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©2000 Zhan Huan Zhou
Updated Jan-01-2000

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The Right One Baby!

©1999 Zhan Huan Zhou, Fall 1999, Issue 5

The most common complaint from engineers regarding arts courses is that there is 'no right answer' to the questions. They complain that the marking is subjective and they have to BS their way to a satisfactory answer. In contrast, these same engineers always hope that they get 'part marks' for their midterm solution because even though the final answer was wrong, they used the proper method. This simple example suggests that arts and engineering may not be all that different after all.

There are some things in science that known to be fact. For example, a water molecule consists of two hydrogen atoms and a single oxygen atom. Then, there are some things that are close enough to be fact, such as Newton's infamous F = ma, which describes the everyday world fine, but fails at near light speeds. Finally, there are theories we know have no clue about whether they right, such as GUT (grand unified theory) and the superstring theory of the universe. There are also the competing theories of the origin of life, the development of modern humans, and countless other topics in the scientific community. Some of these debates even stretch over to the domain of the arts faculty. For example, the emergence of modern humans is debated in anthropology through the arts faculty. This could just as easily be discussed in a biology course offered by the science faculty.

These bounds put between faculties are completely artificial. At university, regardless of which faculty, the goal is to teach rational thinking and reasoning. Answering an essay question isn't that much different than solving differential equations. First, you read the question to understand what the exact requirements are. The next step is to consider facts, techniques, and methods that best apply to solving the problem. After that, you start the solution with the methodology established in the previous step. Each step of the solution follows logically from the previous one until finally a satisfactory solution is reached. The difference between the essay and differential equation is that a computer can tell you answered the differential equation is correctly.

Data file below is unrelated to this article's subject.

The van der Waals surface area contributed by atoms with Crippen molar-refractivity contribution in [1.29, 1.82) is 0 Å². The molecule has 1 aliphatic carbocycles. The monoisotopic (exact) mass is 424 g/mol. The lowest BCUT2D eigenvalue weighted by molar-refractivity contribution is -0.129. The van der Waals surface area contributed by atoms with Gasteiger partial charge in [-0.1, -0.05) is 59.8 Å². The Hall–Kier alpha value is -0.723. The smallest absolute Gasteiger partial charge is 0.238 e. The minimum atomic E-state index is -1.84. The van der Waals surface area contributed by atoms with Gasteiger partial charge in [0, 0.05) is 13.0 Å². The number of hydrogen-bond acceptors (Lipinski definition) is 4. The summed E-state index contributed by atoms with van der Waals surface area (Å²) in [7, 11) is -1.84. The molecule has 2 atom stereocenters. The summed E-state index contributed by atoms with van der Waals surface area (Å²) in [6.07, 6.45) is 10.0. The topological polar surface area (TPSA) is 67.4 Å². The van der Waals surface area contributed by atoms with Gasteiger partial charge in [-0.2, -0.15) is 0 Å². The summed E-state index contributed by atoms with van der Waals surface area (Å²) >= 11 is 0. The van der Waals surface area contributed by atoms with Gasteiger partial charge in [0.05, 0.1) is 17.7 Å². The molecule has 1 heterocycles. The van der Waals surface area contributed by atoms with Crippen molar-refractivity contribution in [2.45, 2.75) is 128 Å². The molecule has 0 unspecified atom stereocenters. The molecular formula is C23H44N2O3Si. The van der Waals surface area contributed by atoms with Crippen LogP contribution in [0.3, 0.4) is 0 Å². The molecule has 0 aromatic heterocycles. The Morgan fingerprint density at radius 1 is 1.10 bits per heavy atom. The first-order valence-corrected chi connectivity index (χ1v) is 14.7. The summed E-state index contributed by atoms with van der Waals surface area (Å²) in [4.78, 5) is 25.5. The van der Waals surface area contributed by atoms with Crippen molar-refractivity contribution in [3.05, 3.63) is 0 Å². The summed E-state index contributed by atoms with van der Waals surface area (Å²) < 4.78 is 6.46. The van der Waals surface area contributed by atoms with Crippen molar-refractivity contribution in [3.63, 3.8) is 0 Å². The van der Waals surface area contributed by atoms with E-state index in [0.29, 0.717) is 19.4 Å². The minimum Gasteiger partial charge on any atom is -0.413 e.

When it comes to engineering, however, most problems cannot simply have a computer spit out the solution. One example is when designing a product. There is no 'correct' answer when it comes to design. It all depends on the specifications and constraints. For example, what is the best size to choose when designing a television? That depends if the goal is portability, power consumption, affordability, or some other criteria. An acceptable solution can be obtained by following the method discussed in the previous paragraph. Keeping in the spirit of this article, the method described isn't the only method and isn't necessarily the best. The exact procedure will depend on the circumstances. Maybe engineering isn't as clear cut as you thought.

When writing your finals, don't worry about the final answers. What is important is that you understand the methods used and that you used logical thinking to arrive at the answer. Coming out of university with sharp analytical skills is much more useful than being able to solve differential equations. It just so happens that in engineering, these skills are taught through mathematical and design problems. In arts, this same skill is taught by writing essays and doing presentations.

It is often described that progress does not consist of replacing a theory that is wrong with one that is right. It consists of replacing a theory that is wrong with one that is more subtly wrong. Don't get caught up in getting the 'right' answer. Just look at how wrong Newton was and how far he advanced physics.